September 28, 2017: The list of physical changes a woman experiences during pregnancy and childbirth is long, and includes a condition referred to in Latin, diastasis rectus abdominis (DRA). While it may sound a little scary, it is pretty common, and can be treated with physical therapy.
Diastasis rectus abdominis is the separation of the abdominal muscles, which typically happens in women during and following pregnancy due to the stretching of the abdominal wall. It is often the culprit behind the dreaded “mummy tummy.”
In today’s episode of Move Forward Radio, physical therapist Carrie Pagliano discusses DRA, misconceptions about the condition, and how women can work with physical therapists to correct the condition.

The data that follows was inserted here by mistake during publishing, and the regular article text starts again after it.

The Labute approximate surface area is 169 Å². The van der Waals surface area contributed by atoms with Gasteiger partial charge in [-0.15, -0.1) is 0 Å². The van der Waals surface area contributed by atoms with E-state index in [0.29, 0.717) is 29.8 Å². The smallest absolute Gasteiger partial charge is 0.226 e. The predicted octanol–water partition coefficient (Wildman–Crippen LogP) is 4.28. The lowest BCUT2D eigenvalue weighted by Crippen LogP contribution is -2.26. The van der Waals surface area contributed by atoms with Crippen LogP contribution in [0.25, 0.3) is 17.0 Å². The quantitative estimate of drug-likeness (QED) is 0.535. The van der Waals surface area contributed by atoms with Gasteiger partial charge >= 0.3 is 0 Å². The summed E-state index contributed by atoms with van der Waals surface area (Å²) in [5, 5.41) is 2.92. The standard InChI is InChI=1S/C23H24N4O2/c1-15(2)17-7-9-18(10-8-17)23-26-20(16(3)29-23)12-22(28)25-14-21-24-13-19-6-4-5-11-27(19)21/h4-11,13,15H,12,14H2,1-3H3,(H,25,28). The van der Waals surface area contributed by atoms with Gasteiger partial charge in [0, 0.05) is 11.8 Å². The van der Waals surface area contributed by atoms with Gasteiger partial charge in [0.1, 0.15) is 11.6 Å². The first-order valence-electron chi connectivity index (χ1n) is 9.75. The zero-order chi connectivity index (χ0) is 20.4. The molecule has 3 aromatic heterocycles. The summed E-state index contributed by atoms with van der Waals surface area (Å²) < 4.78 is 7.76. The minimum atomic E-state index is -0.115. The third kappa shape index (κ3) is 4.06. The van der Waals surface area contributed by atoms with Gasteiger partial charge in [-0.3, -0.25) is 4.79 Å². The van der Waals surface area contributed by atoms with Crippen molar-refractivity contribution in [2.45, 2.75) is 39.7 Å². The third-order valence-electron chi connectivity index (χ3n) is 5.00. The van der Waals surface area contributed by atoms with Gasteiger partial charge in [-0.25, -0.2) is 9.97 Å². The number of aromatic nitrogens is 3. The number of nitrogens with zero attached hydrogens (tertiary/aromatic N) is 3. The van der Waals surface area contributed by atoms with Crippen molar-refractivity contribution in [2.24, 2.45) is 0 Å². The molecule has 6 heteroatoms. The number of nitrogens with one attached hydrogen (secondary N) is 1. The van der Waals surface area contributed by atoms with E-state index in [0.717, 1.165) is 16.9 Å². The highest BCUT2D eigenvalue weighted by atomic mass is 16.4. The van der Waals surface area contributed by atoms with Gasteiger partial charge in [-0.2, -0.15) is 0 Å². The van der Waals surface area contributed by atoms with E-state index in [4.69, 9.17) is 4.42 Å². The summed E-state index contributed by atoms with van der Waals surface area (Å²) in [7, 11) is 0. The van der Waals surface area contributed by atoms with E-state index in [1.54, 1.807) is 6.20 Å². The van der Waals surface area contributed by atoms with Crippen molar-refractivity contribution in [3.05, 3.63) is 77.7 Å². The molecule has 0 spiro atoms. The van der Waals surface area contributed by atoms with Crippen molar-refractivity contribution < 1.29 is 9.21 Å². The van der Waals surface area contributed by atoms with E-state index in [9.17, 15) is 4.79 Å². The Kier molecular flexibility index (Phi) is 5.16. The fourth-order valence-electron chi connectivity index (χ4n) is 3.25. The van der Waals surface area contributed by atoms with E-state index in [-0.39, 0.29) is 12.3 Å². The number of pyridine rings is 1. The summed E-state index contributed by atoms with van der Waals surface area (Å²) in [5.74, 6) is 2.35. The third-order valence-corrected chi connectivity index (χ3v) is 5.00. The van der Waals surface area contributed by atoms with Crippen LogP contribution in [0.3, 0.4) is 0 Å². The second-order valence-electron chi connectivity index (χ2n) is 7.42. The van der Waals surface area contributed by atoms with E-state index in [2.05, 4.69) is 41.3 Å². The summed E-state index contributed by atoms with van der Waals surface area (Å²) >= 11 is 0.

Learn more about diastasis rectus abdominis.
Download the podcast on iTunes or listen below:
Carrie Pagliano, PT, DPT, is an adjunct professor at Marymount University in Arlington, Virginia, and instructor of clinical rehabilitation medicine at Georgetown University in Washington, DC. She also is founder of the MedStar Georgetown University Hospital (MGUH) PM&R Pelvic Floor Program and the MGUH Women’s Health Physical Therapy Residency. She speaks nationally in the areas of pelvic pain, pain science, and integrative models of practice in orthopedic and pelvic physical therapy.